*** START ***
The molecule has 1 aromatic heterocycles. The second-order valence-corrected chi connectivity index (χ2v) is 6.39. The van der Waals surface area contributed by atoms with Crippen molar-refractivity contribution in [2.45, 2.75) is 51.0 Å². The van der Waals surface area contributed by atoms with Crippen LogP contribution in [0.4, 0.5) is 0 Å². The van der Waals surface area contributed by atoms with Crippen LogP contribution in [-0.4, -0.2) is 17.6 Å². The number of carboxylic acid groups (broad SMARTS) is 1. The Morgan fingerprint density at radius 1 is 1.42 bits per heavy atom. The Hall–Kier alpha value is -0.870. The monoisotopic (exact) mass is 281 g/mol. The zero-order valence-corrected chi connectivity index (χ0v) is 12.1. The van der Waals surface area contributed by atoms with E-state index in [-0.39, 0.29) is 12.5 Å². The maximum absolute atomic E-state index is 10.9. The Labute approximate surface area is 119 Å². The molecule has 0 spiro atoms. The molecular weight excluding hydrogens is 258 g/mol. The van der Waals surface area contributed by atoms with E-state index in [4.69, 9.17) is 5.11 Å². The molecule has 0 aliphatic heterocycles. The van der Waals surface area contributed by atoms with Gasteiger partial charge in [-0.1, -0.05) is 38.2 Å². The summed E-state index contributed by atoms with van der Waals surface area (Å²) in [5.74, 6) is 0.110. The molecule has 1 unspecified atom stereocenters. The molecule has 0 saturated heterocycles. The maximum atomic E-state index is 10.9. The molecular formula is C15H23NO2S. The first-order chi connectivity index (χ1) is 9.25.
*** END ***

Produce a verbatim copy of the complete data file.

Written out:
The molecule has 1 aromatic heterocycles. The second-order valence-corrected chi connectivity index (χ2v) is 6.39. The van der Waals surface area contributed by atoms with Crippen molar-refractivity contribution in [2.45, 2.75) is 51.0 Å². The van der Waals surface area contributed by atoms with Crippen LogP contribution in [0.4, 0.5) is 0 Å². The van der Waals surface area contributed by atoms with Crippen LogP contribution in [-0.4, -0.2) is 17.6 Å². The number of carboxylic acid groups (broad SMARTS) is 1. The Morgan fingerprint density at radius 1 is 1.42 bits per heavy atom. The Hall–Kier alpha value is -0.870. The monoisotopic (exact) mass is 281 g/mol. The zero-order valence-corrected chi connectivity index (χ0v) is 12.1. The van der Waals surface area contributed by atoms with E-state index in [-0.39, 0.29) is 12.5 Å². The maximum absolute atomic E-state index is 10.9. The Labute approximate surface area is 119 Å². The molecule has 0 spiro atoms. The molecular weight excluding hydrogens is 258 g/mol. The van der Waals surface area contributed by atoms with E-state index in [4.69, 9.17) is 5.11 Å². The molecule has 0 aliphatic heterocycles. The van der Waals surface area contributed by atoms with Gasteiger partial charge in [-0.1, -0.05) is 38.2 Å². The summed E-state index contributed by atoms with van der Waals surface area (Å²) in [5.74, 6) is 0.110. The molecule has 1 unspecified atom stereocenters. The molecule has 0 saturated heterocycles. The maximum atomic E-state index is 10.9. The molecular formula is C15H23NO2S. The first-order chi connectivity index (χ1) is 9.25.